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Re: OT AIS membership


Years ago I was a member of the Hutchinson Iris club.  It had a huge iris show every yera, on Mother's day, i believe.  Hutchinson Iris club was pretty big for the area, and the show was pretty big for the size club.
Someone asked the purpose of an iris show.  Trick question, I remember he said.  but I'll partially answer it, since it does relate to this discussion.
1. You get to show off your beautifull iris that are better than anyone else's in the world.
2.You get to see just how much better some other people can groew iris so you can start paying closer attention to the meetings.
3. You get to see some varieties you have never seen before.  New introductions, species, historic iris, seedlings not yet introduced.
4. If you stand back a little and be quiet during the judging, you can hear what some people who really knows iris see in each iris.  You can learn a lot.
5. Time for judge's training.
6, Fund raiser.  Those shows were crowded for hours.  Just a couple of bucks each and the club's budget is taken care of.
7. Public education.  Most people who came to the show didn't have any idea of the beauty of iris.  Most know iris from some old clump that has survived for a generation or two outside the door with no attention.  Which is also pretty impressive.
8. A chance for club members to work together and see something great come of it.
9. An iris sale.  More money for the club to spend on new introductions to divide amoung the members.
 
That is the short list, just what comes to me quickly.  There are other reasons to have iris shows.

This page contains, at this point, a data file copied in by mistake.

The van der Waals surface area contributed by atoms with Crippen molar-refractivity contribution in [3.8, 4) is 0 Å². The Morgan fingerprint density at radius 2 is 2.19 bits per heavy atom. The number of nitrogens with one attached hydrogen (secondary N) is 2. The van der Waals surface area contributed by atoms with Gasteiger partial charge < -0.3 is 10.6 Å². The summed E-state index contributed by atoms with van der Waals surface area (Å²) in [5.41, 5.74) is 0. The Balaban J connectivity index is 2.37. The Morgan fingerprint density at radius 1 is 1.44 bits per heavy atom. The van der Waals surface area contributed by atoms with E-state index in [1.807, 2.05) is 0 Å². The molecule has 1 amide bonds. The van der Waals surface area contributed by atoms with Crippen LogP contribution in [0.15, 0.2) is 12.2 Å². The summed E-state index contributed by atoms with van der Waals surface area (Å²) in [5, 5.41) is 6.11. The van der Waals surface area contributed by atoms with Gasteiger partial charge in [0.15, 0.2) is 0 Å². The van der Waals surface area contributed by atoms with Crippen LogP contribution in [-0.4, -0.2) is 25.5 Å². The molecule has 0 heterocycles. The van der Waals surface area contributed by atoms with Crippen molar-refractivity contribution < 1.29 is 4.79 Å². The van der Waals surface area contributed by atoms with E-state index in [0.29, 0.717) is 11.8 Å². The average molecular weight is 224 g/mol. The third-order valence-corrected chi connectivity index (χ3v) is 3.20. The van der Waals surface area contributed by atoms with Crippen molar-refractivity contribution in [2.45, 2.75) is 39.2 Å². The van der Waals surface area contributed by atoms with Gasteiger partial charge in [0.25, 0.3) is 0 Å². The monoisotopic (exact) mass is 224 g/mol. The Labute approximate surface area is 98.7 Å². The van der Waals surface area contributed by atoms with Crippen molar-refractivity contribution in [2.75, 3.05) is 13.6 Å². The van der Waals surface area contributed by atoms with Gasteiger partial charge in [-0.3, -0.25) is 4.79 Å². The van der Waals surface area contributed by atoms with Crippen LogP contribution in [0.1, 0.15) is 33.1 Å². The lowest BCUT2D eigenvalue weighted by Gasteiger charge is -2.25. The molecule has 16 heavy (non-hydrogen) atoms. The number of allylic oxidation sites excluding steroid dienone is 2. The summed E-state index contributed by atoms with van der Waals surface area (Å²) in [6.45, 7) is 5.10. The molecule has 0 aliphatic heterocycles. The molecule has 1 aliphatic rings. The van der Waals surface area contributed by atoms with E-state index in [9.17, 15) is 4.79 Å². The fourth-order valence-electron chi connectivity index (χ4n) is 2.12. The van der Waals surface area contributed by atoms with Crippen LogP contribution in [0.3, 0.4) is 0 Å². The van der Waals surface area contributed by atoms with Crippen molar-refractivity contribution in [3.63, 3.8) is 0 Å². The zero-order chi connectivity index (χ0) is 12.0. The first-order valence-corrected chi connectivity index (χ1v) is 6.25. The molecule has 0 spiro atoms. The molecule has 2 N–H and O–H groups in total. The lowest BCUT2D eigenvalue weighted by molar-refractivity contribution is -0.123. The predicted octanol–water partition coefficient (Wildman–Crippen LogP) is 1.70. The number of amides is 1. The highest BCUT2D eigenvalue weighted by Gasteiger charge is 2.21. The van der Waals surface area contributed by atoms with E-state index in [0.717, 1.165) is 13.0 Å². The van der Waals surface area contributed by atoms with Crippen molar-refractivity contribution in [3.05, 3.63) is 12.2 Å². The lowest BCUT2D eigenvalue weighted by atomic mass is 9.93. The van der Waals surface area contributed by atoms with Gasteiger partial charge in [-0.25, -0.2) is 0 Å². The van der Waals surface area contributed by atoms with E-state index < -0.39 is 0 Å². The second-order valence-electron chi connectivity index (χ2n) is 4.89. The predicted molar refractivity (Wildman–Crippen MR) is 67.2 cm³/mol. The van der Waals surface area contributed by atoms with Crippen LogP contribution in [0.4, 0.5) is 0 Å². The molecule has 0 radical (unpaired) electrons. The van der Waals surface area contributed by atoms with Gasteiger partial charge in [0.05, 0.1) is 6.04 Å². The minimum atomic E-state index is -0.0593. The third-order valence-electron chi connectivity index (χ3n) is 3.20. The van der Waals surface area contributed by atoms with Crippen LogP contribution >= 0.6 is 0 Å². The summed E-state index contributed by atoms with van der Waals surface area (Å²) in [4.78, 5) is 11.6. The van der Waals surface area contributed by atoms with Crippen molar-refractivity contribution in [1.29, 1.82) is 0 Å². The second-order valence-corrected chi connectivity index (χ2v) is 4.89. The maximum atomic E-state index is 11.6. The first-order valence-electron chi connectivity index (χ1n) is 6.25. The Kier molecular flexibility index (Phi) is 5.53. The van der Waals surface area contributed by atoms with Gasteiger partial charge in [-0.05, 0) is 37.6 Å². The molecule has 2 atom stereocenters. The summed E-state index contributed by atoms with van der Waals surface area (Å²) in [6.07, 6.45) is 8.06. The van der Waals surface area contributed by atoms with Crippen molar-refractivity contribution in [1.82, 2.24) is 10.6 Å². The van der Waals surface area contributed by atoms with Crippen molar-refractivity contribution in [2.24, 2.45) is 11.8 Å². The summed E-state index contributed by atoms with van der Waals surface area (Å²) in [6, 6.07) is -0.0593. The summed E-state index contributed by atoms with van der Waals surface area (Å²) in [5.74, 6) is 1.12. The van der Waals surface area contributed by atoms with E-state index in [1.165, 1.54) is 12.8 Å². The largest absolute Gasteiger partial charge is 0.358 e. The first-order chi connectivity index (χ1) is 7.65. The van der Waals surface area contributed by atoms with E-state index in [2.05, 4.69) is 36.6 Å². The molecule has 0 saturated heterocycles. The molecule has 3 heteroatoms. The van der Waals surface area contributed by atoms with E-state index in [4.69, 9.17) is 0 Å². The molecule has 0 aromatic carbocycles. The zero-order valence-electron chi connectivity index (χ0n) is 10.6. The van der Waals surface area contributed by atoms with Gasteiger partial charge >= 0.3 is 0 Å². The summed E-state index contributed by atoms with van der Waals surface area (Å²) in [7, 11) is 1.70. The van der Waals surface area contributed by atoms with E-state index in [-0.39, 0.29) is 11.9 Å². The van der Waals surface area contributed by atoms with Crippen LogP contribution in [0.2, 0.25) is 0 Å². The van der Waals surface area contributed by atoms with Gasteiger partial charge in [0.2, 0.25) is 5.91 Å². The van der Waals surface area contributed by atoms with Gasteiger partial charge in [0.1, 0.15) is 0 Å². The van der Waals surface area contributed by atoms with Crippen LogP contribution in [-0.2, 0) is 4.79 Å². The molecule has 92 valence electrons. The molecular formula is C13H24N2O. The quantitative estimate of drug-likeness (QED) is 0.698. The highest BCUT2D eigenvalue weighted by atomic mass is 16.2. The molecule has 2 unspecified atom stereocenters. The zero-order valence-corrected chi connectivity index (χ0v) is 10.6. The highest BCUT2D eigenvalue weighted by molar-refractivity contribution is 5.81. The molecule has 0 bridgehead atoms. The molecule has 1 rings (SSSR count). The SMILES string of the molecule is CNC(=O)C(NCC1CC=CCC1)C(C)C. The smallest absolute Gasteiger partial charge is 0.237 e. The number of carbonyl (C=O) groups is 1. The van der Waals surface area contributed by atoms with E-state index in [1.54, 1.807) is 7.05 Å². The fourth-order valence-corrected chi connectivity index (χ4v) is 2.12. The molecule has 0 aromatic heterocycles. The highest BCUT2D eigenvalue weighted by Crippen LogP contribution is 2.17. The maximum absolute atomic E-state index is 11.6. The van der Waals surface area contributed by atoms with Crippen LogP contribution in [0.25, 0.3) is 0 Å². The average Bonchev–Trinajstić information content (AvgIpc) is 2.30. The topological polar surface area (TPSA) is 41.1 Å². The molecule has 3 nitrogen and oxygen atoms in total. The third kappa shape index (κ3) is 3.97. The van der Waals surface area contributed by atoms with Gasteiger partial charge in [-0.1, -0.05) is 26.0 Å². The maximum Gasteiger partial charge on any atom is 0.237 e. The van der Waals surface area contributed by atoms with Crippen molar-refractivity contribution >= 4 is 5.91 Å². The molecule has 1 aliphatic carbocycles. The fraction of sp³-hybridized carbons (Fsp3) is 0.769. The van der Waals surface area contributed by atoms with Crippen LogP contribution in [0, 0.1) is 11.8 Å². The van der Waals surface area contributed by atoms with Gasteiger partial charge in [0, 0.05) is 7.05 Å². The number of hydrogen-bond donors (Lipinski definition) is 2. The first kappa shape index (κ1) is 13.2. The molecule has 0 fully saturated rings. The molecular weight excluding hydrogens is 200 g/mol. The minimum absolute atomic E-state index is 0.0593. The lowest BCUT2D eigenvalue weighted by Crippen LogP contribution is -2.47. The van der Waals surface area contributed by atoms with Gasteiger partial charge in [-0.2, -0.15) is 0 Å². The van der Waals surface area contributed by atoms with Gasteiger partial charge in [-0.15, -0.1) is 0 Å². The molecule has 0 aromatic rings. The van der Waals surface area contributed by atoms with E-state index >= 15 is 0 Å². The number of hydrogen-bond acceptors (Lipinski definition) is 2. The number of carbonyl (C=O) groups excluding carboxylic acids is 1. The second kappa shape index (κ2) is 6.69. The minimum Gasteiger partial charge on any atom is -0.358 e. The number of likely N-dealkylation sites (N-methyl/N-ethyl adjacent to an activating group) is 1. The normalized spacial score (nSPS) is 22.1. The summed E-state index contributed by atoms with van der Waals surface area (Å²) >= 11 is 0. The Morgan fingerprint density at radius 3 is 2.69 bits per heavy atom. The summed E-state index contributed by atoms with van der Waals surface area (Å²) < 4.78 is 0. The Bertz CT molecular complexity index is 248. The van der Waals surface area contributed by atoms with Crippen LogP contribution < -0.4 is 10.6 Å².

Walter

Neil A Mogensen <neilm@charter.net> wrote:
In response to Robt. Pries' suggestion of setting forth concrete proposals, I
offer the following:

J I Jones commented that the life and vitality of the AIS rests ultimately in
the local groups. This is where the AIS is visible, concrete and most
(potentially) responsive.

What if local groups dedicated part of the annual budget to advertising, to
disemination of information? Perhaps this could take place in such as County
or State Fairs, other community celebrations with large gatherings and the
like--and have personable, informed members of the AIS present to encourage
interest, offer membership application materials (most especially the
Membership Secty's address) and perhaps have a few catalogs and even some iris
rhizomes for give-away gifts of good will and encouragement.

There's nothing so seductive as having a NAMED iris to grow and enjoy. I'd be
happy to donate some of my excesses (when I have them) to such a local
endeavor. I'm sure many other growers and hybridizers would do the same.

At the present I don't have the excess I mentioned for a number of
reasons--but ordinarily I end up the season with discarding a lot of very good
stock as I simply do not have room for replanting them. Irises, at least many
of them, increase exuberantly when well fed and well cared for.

Neil Mogensen z 7 western NC mountains

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